Maxwell, Bruce. How to Find Health Information on the Internet. Washington, D.C.: Congressional Quarterly, Inc., 1998. -- Log onto any search engine and lookup the medical issue of your choice; you'll probably retrieve tens of thousands of hits. This guide provides a highly selective, manageable, annotated list of health sites and includes sections on specific diseases, preventative medicine, and health care issues. Particularly valuable in the guide is the introduction which provides guidelines on how to judge the quality of health information on the Internet. Maxwell is quick to note that the Internet is but one source in an information landscape which includes print journals, books and commercial databases as well, that can help you become a better informed health consumer. - MP
Flower, Eric. "Price, Performance and System Selection in the Intel-Based PC Market" Computers in Libraries 18(7) (July/Aug 1998): 8-18. (http://www.infotoday.com/cilmag/jul/story1.htm). -- There's no lack of articles which focus on various aspects of the PC market, but this one really pulls it all together. Of course the year's biggest desktop computer news is the arrival of sub-$1,000 machines, but Flower explores many levels of "Wintel" systems and their suitability for different needs. (Although this article appears in Computers in Libraries, he doesn't try to match PC functions to library tasks, and wisely avoids placing a rigid frame around a changeable landscape.) An appropriately large amount of space is devoted to the recent history of Intel chip development and expectations for its future. Typical of the thoroughness here, processors from oft-ignored competitors AMD and Cyrix are included. After the CPUs are described, whole system configurations are compared. Armed with this kind of information, individual shoppers or institutional buyers will have a much easier time of it. Read the Web version to take advantage of the links to related analysis and relevant manufacturer Web sites. - JR
Healy, Leigh Watson. Library Systems: Current Developments and Future Directions Washington: Council on Library and Information Resources, 1998. -- The preface cautions the reader against using this report as "a comparative study of integrated library systems," but it is difficult to resist the temptation. Following four case studies of two academic libraries, a public library and a special library (all large institutions), the bulk of the report consists of vendor profiles. These profiles can be handy references to basic information on twelve of the most important library automation vendors. While anyone seeking to purchase a new automation system will need to do more research (as is pointed out in the preface) this is nonetheless an excellent place to start to get an idea of the present products and future directions of the major players. -- RT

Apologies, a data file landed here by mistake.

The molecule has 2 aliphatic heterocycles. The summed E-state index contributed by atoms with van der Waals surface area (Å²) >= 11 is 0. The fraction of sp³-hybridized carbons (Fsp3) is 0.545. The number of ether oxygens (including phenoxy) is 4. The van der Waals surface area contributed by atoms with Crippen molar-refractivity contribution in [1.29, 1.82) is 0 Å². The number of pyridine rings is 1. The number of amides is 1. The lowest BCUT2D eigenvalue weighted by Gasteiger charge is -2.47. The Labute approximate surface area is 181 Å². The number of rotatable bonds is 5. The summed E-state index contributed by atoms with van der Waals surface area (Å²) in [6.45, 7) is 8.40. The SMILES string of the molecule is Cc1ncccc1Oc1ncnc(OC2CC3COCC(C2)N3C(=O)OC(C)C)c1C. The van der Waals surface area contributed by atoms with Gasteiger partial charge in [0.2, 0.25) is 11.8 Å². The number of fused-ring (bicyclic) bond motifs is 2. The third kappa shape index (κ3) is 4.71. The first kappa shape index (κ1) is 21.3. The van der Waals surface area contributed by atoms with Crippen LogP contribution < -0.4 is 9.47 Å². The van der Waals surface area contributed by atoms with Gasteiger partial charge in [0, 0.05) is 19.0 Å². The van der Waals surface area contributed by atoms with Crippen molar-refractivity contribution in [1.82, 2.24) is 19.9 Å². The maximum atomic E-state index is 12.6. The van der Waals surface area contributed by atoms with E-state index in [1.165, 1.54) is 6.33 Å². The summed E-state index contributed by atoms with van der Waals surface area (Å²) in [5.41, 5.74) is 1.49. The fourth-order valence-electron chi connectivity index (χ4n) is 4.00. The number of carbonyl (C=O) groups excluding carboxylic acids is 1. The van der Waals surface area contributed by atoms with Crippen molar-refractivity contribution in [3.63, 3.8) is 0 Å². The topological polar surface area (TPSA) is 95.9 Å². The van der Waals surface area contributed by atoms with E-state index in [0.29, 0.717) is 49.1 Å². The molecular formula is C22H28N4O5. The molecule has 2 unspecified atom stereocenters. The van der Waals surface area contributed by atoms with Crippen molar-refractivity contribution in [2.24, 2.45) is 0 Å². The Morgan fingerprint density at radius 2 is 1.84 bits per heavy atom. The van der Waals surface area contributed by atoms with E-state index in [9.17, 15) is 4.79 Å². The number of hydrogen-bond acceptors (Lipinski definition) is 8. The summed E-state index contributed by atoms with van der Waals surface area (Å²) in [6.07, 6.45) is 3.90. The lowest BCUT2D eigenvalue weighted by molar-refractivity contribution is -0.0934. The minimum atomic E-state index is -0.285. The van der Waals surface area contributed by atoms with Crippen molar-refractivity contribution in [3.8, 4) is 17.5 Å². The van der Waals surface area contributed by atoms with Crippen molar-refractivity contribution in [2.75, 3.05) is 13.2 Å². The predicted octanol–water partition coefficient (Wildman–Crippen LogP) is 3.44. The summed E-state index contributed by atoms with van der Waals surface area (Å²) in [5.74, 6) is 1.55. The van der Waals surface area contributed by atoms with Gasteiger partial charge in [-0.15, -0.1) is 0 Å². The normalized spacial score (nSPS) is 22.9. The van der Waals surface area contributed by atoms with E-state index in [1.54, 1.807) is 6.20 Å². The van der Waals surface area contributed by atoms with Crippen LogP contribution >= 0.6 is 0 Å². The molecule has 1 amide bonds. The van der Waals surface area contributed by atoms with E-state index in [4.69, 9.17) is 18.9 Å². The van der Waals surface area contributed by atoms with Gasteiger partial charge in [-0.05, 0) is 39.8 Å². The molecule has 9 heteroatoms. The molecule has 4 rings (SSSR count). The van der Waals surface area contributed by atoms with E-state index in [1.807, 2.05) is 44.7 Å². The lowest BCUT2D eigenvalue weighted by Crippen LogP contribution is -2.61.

Wiley, Deborah Lynne. Beyond Information Retrieval: Ways to Provide Content in Context" Database 21(4)(August/September 1998): 18-22. (http://www.onlineinc.com/database/DB1998/wiley8.html) -- This article should be a wake-up call for information providers who are slow to use the latest information retrieval technologies to provide better solutions for their customers. Wiley chronicles the history of information retrieval in the pre-Web world and provides a helpful overview of recent Web-based, search-enhancing technology features. These technologies include collaborative filtering (software that offers recommendations to users based on what other users have done), data extraction, data visualization, agent technologies, pattern recognition, classification/clustering and virtual communities. Wiley argues that basic search and retrieval functions alone are not enough any more, and provides specific examples of companies that are using these advanced technology features to add value. In trendy circles this may be known as knowledge management. Wiley hails it as "content in context" or, more simply, moving from finding information to providing answers. -- LY
Current Cites 9(8) (August 1998) ISSN: 1060-2356